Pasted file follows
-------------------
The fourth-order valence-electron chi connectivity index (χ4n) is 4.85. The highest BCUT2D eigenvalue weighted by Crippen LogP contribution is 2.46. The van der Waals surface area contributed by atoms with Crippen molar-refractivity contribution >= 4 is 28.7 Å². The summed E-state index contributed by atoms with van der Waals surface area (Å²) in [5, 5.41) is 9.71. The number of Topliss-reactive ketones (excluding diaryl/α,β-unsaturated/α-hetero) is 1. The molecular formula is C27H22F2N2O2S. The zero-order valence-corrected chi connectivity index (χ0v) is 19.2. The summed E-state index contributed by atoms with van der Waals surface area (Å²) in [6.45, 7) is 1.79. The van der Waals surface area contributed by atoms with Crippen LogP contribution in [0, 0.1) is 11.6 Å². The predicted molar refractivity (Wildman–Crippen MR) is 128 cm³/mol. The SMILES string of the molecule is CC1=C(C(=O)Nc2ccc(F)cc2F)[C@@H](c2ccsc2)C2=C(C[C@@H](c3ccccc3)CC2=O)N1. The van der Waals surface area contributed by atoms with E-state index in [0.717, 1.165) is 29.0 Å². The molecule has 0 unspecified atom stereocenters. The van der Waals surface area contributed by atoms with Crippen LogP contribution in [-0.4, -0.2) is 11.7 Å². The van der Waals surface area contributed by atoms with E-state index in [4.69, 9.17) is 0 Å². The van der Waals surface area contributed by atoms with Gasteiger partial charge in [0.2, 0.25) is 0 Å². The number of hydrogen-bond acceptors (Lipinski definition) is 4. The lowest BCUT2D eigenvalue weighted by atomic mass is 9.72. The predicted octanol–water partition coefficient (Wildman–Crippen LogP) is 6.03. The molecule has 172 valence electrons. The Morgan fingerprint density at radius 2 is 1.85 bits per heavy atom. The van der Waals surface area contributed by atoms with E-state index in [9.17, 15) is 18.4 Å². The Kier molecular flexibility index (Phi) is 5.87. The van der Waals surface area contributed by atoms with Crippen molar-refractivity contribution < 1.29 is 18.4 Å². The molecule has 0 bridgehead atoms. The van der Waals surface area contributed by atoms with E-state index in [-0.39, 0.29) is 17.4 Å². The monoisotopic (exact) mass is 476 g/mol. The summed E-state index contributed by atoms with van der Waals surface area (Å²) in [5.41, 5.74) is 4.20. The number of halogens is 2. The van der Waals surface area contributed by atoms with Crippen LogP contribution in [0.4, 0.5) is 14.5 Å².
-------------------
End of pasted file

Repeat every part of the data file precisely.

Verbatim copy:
The fourth-order valence-electron chi connectivity index (χ4n) is 4.85. The highest BCUT2D eigenvalue weighted by Crippen LogP contribution is 2.46. The van der Waals surface area contributed by atoms with Crippen molar-refractivity contribution >= 4 is 28.7 Å². The summed E-state index contributed by atoms with van der Waals surface area (Å²) in [5, 5.41) is 9.71. The number of Topliss-reactive ketones (excluding diaryl/α,β-unsaturated/α-hetero) is 1. The molecular formula is C27H22F2N2O2S. The zero-order valence-corrected chi connectivity index (χ0v) is 19.2. The summed E-state index contributed by atoms with van der Waals surface area (Å²) in [6.45, 7) is 1.79. The van der Waals surface area contributed by atoms with Crippen LogP contribution in [0, 0.1) is 11.6 Å². The predicted molar refractivity (Wildman–Crippen MR) is 128 cm³/mol. The SMILES string of the molecule is CC1=C(C(=O)Nc2ccc(F)cc2F)[C@@H](c2ccsc2)C2=C(C[C@@H](c3ccccc3)CC2=O)N1. The van der Waals surface area contributed by atoms with E-state index in [0.717, 1.165) is 29.0 Å². The molecule has 0 unspecified atom stereocenters. The van der Waals surface area contributed by atoms with Crippen LogP contribution in [-0.4, -0.2) is 11.7 Å². The van der Waals surface area contributed by atoms with E-state index in [4.69, 9.17) is 0 Å². The van der Waals surface area contributed by atoms with Gasteiger partial charge in [0.2, 0.25) is 0 Å². The number of hydrogen-bond acceptors (Lipinski definition) is 4. The lowest BCUT2D eigenvalue weighted by atomic mass is 9.72. The predicted octanol–water partition coefficient (Wildman–Crippen LogP) is 6.03. The molecule has 172 valence electrons. The Morgan fingerprint density at radius 2 is 1.85 bits per heavy atom. The van der Waals surface area contributed by atoms with E-state index in [9.17, 15) is 18.4 Å². The Kier molecular flexibility index (Phi) is 5.87. The van der Waals surface area contributed by atoms with Crippen molar-refractivity contribution < 1.29 is 18.4 Å². The molecule has 0 bridgehead atoms. The van der Waals surface area contributed by atoms with E-state index in [-0.39, 0.29) is 17.4 Å². The monoisotopic (exact) mass is 476 g/mol. The summed E-state index contributed by atoms with van der Waals surface area (Å²) in [5.41, 5.74) is 4.20. The number of halogens is 2. The van der Waals surface area contributed by atoms with Crippen LogP contribution in [0.4, 0.5) is 14.5 Å².